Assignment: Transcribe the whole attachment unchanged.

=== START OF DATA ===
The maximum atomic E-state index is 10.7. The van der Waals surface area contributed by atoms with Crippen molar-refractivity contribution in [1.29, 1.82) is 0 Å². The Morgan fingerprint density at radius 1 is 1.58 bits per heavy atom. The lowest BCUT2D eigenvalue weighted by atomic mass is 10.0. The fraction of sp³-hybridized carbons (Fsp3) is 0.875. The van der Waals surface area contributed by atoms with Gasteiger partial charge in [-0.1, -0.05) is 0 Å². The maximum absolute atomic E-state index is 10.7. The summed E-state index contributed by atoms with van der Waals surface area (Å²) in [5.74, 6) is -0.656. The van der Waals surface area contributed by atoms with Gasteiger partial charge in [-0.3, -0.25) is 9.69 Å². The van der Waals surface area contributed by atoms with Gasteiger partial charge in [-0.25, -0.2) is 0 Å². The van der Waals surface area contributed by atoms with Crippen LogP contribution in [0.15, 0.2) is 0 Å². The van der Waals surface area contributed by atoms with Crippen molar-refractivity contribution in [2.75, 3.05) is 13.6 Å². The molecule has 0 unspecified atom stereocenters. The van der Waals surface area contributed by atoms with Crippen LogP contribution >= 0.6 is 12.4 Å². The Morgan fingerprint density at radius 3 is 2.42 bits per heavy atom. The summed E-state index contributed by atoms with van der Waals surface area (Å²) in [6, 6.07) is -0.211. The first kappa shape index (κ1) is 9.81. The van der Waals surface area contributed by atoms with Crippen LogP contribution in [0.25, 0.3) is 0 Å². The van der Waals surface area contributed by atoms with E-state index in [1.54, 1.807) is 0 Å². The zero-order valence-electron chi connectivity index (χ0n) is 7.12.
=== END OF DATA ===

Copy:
The maximum atomic E-state index is 10.7. The van der Waals surface area contributed by atoms with Crippen molar-refractivity contribution in [1.29, 1.82) is 0 Å². The Morgan fingerprint density at radius 1 is 1.58 bits per heavy atom. The lowest BCUT2D eigenvalue weighted by atomic mass is 10.0. The fraction of sp³-hybridized carbons (Fsp3) is 0.875. The van der Waals surface area contributed by atoms with Gasteiger partial charge in [-0.1, -0.05) is 0 Å². The maximum absolute atomic E-state index is 10.7. The summed E-state index contributed by atoms with van der Waals surface area (Å²) in [5.74, 6) is -0.656. The van der Waals surface area contributed by atoms with Gasteiger partial charge in [-0.3, -0.25) is 9.69 Å². The van der Waals surface area contributed by atoms with Gasteiger partial charge in [-0.25, -0.2) is 0 Å². The van der Waals surface area contributed by atoms with Crippen LogP contribution in [0.15, 0.2) is 0 Å². The van der Waals surface area contributed by atoms with Crippen molar-refractivity contribution in [2.75, 3.05) is 13.6 Å². The molecule has 0 unspecified atom stereocenters. The van der Waals surface area contributed by atoms with Crippen LogP contribution >= 0.6 is 12.4 Å². The Morgan fingerprint density at radius 3 is 2.42 bits per heavy atom. The summed E-state index contributed by atoms with van der Waals surface area (Å²) in [6, 6.07) is -0.211. The first kappa shape index (κ1) is 9.81. The van der Waals surface area contributed by atoms with Crippen LogP contribution in [0.25, 0.3) is 0 Å². The van der Waals surface area contributed by atoms with E-state index in [1.54, 1.807) is 0 Å². The zero-order valence-electron chi connectivity index (χ0n) is 7.12.